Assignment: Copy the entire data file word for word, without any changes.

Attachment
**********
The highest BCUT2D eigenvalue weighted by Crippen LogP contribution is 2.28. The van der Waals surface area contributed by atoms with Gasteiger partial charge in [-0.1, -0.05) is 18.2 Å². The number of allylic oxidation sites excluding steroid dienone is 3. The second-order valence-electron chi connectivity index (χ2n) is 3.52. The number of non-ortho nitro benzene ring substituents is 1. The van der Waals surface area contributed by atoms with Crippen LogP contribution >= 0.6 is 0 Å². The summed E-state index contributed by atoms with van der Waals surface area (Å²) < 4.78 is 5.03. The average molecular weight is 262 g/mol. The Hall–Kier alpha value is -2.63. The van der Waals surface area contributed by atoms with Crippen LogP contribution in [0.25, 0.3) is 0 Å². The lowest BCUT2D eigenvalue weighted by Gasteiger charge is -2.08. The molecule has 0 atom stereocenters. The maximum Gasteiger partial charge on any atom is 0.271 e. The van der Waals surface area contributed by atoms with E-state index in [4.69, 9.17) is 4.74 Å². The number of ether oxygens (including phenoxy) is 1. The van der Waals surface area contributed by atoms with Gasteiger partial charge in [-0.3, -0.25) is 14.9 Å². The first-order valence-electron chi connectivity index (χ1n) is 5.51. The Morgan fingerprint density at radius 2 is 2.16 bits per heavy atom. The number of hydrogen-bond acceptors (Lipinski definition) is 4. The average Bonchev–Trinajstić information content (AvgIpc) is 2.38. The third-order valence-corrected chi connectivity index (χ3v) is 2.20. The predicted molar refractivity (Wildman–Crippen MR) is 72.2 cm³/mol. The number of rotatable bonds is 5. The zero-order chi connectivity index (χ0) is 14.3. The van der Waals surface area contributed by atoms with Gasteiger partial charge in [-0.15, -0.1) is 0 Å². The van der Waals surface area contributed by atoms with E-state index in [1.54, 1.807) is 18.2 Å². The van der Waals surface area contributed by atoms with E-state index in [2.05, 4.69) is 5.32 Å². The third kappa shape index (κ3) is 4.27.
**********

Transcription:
The highest BCUT2D eigenvalue weighted by Crippen LogP contribution is 2.28. The van der Waals surface area contributed by atoms with Gasteiger partial charge in [-0.1, -0.05) is 18.2 Å². The number of allylic oxidation sites excluding steroid dienone is 3. The second-order valence-electron chi connectivity index (χ2n) is 3.52. The number of non-ortho nitro benzene ring substituents is 1. The van der Waals surface area contributed by atoms with Crippen LogP contribution >= 0.6 is 0 Å². The summed E-state index contributed by atoms with van der Waals surface area (Å²) < 4.78 is 5.03. The average molecular weight is 262 g/mol. The Hall–Kier alpha value is -2.63. The van der Waals surface area contributed by atoms with Crippen LogP contribution in [0.25, 0.3) is 0 Å². The lowest BCUT2D eigenvalue weighted by Gasteiger charge is -2.08. The molecule has 0 atom stereocenters. The maximum Gasteiger partial charge on any atom is 0.271 e. The van der Waals surface area contributed by atoms with E-state index in [4.69, 9.17) is 4.74 Å². The number of ether oxygens (including phenoxy) is 1. The van der Waals surface area contributed by atoms with Gasteiger partial charge in [-0.3, -0.25) is 14.9 Å². The first-order valence-electron chi connectivity index (χ1n) is 5.51. The Morgan fingerprint density at radius 2 is 2.16 bits per heavy atom. The number of hydrogen-bond acceptors (Lipinski definition) is 4. The average Bonchev–Trinajstić information content (AvgIpc) is 2.38. The third-order valence-corrected chi connectivity index (χ3v) is 2.20. The predicted molar refractivity (Wildman–Crippen MR) is 72.2 cm³/mol. The number of rotatable bonds is 5. The zero-order chi connectivity index (χ0) is 14.3. The van der Waals surface area contributed by atoms with Gasteiger partial charge in [-0.15, -0.1) is 0 Å². The van der Waals surface area contributed by atoms with E-state index in [1.54, 1.807) is 18.2 Å². The van der Waals surface area contributed by atoms with E-state index in [2.05, 4.69) is 5.32 Å². The third kappa shape index (κ3) is 4.27.